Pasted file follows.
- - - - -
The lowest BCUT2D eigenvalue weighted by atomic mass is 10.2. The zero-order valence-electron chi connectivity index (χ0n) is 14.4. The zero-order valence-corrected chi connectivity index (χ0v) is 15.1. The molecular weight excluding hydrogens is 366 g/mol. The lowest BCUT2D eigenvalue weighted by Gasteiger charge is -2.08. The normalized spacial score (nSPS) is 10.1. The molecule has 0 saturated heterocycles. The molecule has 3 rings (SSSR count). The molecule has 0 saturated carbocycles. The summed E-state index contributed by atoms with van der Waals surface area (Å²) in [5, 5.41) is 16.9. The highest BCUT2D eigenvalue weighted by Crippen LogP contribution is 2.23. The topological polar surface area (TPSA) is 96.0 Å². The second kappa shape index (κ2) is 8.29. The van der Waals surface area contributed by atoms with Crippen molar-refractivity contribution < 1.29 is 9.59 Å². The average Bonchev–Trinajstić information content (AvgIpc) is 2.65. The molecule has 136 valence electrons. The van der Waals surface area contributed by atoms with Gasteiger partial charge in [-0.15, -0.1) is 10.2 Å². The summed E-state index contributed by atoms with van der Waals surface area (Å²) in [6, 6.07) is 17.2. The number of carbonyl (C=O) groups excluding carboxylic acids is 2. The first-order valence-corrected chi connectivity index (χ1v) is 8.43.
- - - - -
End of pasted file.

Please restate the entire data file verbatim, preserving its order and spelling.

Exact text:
The lowest BCUT2D eigenvalue weighted by atomic mass is 10.2. The zero-order valence-electron chi connectivity index (χ0n) is 14.4. The zero-order valence-corrected chi connectivity index (χ0v) is 15.1. The molecular weight excluding hydrogens is 366 g/mol. The lowest BCUT2D eigenvalue weighted by Gasteiger charge is -2.08. The normalized spacial score (nSPS) is 10.1. The molecule has 0 saturated heterocycles. The molecule has 3 rings (SSSR count). The molecule has 0 saturated carbocycles. The summed E-state index contributed by atoms with van der Waals surface area (Å²) in [5, 5.41) is 16.9. The highest BCUT2D eigenvalue weighted by Crippen LogP contribution is 2.23. The topological polar surface area (TPSA) is 96.0 Å². The second kappa shape index (κ2) is 8.29. The van der Waals surface area contributed by atoms with Crippen molar-refractivity contribution < 1.29 is 9.59 Å². The average Bonchev–Trinajstić information content (AvgIpc) is 2.65. The molecule has 136 valence electrons. The van der Waals surface area contributed by atoms with Gasteiger partial charge in [-0.15, -0.1) is 10.2 Å². The summed E-state index contributed by atoms with van der Waals surface area (Å²) in [6, 6.07) is 17.2. The number of carbonyl (C=O) groups excluding carboxylic acids is 2. The first-order valence-corrected chi connectivity index (χ1v) is 8.43.